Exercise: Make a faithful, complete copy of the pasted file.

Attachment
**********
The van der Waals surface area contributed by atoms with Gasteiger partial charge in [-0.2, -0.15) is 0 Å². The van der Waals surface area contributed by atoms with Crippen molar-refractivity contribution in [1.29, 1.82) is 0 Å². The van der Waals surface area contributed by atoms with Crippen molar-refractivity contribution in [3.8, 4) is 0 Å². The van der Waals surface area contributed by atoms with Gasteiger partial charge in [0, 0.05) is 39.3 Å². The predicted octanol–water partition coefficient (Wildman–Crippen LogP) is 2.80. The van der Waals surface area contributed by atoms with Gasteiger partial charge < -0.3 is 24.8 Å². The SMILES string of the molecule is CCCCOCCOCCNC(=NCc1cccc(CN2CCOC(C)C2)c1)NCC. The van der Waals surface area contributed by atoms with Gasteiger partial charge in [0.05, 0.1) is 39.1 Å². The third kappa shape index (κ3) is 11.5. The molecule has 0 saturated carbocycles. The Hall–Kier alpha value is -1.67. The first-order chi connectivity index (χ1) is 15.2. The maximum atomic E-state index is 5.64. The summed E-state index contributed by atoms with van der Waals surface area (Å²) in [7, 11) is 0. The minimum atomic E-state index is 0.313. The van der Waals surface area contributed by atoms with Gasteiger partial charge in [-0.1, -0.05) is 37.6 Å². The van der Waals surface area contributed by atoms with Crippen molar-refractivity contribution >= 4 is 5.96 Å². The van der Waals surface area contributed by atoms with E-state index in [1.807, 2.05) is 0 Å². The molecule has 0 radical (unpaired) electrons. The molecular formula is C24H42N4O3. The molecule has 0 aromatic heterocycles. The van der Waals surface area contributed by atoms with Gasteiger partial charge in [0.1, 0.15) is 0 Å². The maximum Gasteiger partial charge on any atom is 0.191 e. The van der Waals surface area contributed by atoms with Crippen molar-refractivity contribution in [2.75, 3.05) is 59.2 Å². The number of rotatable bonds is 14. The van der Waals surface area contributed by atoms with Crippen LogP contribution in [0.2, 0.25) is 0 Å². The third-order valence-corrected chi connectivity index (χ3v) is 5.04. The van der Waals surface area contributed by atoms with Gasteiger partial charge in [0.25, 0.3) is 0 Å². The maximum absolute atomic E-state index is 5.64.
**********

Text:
The van der Waals surface area contributed by atoms with Gasteiger partial charge in [-0.2, -0.15) is 0 Å². The van der Waals surface area contributed by atoms with Crippen molar-refractivity contribution in [1.29, 1.82) is 0 Å². The van der Waals surface area contributed by atoms with Crippen molar-refractivity contribution in [3.8, 4) is 0 Å². The van der Waals surface area contributed by atoms with Gasteiger partial charge in [0, 0.05) is 39.3 Å². The predicted octanol–water partition coefficient (Wildman–Crippen LogP) is 2.80. The van der Waals surface area contributed by atoms with Gasteiger partial charge < -0.3 is 24.8 Å². The SMILES string of the molecule is CCCCOCCOCCNC(=NCc1cccc(CN2CCOC(C)C2)c1)NCC. The van der Waals surface area contributed by atoms with Gasteiger partial charge in [0.05, 0.1) is 39.1 Å². The third kappa shape index (κ3) is 11.5. The molecule has 0 saturated carbocycles. The Hall–Kier alpha value is -1.67. The first-order chi connectivity index (χ1) is 15.2. The maximum atomic E-state index is 5.64. The summed E-state index contributed by atoms with van der Waals surface area (Å²) in [7, 11) is 0. The minimum atomic E-state index is 0.313. The van der Waals surface area contributed by atoms with Gasteiger partial charge in [-0.1, -0.05) is 37.6 Å². The van der Waals surface area contributed by atoms with Crippen molar-refractivity contribution >= 4 is 5.96 Å². The van der Waals surface area contributed by atoms with E-state index in [1.807, 2.05) is 0 Å². The molecule has 0 radical (unpaired) electrons. The molecular formula is C24H42N4O3. The molecule has 0 aromatic heterocycles. The van der Waals surface area contributed by atoms with Gasteiger partial charge in [0.1, 0.15) is 0 Å². The maximum Gasteiger partial charge on any atom is 0.191 e. The van der Waals surface area contributed by atoms with Crippen molar-refractivity contribution in [2.75, 3.05) is 59.2 Å². The number of rotatable bonds is 14. The van der Waals surface area contributed by atoms with Crippen LogP contribution in [0.2, 0.25) is 0 Å². The third-order valence-corrected chi connectivity index (χ3v) is 5.04. The van der Waals surface area contributed by atoms with Gasteiger partial charge in [0.25, 0.3) is 0 Å². The maximum absolute atomic E-state index is 5.64.